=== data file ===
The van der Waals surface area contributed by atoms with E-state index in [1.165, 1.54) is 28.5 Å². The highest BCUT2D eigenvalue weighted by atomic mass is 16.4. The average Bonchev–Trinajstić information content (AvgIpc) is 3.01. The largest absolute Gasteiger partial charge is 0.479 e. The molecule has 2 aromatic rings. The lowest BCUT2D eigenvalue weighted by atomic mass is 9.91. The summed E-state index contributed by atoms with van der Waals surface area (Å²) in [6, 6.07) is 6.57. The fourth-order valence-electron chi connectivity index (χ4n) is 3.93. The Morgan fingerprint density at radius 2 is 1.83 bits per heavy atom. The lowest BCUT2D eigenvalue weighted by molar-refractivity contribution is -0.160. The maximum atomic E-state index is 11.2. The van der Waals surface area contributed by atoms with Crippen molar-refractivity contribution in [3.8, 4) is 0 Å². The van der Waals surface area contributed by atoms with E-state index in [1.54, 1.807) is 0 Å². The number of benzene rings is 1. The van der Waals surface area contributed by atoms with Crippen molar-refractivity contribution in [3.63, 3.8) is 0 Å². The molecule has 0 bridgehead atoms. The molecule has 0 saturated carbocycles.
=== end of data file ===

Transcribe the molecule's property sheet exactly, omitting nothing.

The van der Waals surface area contributed by atoms with E-state index in [1.165, 1.54) is 28.5 Å². The highest BCUT2D eigenvalue weighted by atomic mass is 16.4. The average Bonchev–Trinajstić information content (AvgIpc) is 3.01. The largest absolute Gasteiger partial charge is 0.479 e. The molecule has 2 aromatic rings. The lowest BCUT2D eigenvalue weighted by atomic mass is 9.91. The summed E-state index contributed by atoms with van der Waals surface area (Å²) in [6, 6.07) is 6.57. The fourth-order valence-electron chi connectivity index (χ4n) is 3.93. The Morgan fingerprint density at radius 2 is 1.83 bits per heavy atom. The lowest BCUT2D eigenvalue weighted by molar-refractivity contribution is -0.160. The maximum atomic E-state index is 11.2. The van der Waals surface area contributed by atoms with Crippen molar-refractivity contribution in [3.8, 4) is 0 Å². The van der Waals surface area contributed by atoms with E-state index in [1.54, 1.807) is 0 Å². The number of benzene rings is 1. The van der Waals surface area contributed by atoms with Crippen molar-refractivity contribution in [3.63, 3.8) is 0 Å². The molecule has 0 bridgehead atoms. The molecule has 0 saturated carbocycles.